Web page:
The has announced commitments from organizations across the country in support of efforts to expand access to college for low-income students.
During the on December 4, colleges, universities, nonprofit organizations, and foundations committed to a total of six hundred actions aimed at boosting the number of students prepared for and completing college. Participating groups were urged to commit to one of four areas: building networks of colleges focused on promoting completion, creating K-16 partnerships around college readiness, investing in high school counselors as part of the First Lady's initiative, and increasing the number of college graduates in the fields of science, technology, engineering, and mathematics. The commitments, which are expected to affect hundreds of thousands of students, are designed to strengthen STEM education; increase the number of career-ready college graduates; enhance college readiness by establishing partnerships among high schools, community colleges, and four-year colleges and universities; and improve student access to highly trained school counselors.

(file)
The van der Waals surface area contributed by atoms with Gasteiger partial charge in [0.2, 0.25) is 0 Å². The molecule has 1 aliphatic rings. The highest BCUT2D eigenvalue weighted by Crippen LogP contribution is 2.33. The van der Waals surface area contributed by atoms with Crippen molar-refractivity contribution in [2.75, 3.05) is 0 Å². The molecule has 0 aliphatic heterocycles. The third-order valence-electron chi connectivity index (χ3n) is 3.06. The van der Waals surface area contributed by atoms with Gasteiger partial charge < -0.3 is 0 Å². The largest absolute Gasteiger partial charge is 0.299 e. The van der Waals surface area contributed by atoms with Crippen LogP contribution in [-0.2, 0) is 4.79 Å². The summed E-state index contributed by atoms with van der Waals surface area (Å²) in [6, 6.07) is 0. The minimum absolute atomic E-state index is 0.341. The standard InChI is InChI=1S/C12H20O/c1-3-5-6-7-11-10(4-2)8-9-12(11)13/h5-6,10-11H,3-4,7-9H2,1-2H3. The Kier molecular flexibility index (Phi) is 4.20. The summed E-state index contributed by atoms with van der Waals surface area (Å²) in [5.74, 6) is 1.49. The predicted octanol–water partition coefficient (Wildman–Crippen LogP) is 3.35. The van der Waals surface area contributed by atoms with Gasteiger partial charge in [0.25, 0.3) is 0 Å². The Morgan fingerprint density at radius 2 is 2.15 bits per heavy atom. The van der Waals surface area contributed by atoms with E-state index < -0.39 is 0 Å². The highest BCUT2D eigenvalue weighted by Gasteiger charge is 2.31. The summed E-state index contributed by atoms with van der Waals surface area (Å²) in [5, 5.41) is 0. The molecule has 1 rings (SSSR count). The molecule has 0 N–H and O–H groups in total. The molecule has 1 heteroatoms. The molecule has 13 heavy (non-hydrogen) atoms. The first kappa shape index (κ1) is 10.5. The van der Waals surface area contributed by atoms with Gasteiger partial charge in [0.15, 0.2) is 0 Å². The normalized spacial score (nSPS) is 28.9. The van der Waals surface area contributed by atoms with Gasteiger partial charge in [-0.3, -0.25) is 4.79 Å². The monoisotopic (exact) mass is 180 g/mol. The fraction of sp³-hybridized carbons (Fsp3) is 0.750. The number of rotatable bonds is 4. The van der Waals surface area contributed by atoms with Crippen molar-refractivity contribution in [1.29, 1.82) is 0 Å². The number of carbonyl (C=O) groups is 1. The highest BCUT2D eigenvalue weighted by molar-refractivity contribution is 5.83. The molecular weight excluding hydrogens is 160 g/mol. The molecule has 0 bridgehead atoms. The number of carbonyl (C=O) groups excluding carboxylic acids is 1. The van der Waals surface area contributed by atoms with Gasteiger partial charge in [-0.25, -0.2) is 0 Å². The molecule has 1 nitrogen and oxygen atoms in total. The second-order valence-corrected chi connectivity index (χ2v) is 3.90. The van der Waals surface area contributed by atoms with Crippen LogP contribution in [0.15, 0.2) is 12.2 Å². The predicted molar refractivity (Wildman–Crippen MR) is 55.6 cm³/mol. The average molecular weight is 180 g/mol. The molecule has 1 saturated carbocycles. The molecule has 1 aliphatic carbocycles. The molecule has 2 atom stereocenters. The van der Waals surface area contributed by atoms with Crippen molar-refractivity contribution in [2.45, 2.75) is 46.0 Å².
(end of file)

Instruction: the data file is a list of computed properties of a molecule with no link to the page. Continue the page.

As part of the effort, President Obama announced $10 million in funding to promote college completion programs and a $30 million program to improve low-income students' access to college; the announced a six-year, $30 million commitment to increase college enrollment and college graduation rates among low-income students through the Dell Scholars Program; and the awarded $10 million in support of nationally scalable efforts in support of STEM student success in less-resourced communities. Other commitments were announced by the , the , the , , , .
"As a longtime champion of high-achieving, low-income students, we are proud to be able to help the Department of Education make the White House College Opportunity Summit possible," said Harold Levy, executive director of the Jack Kent Cooke Foundation. "Our commitments today will make a difference by benefiting thousands of students who might not otherwise go to college."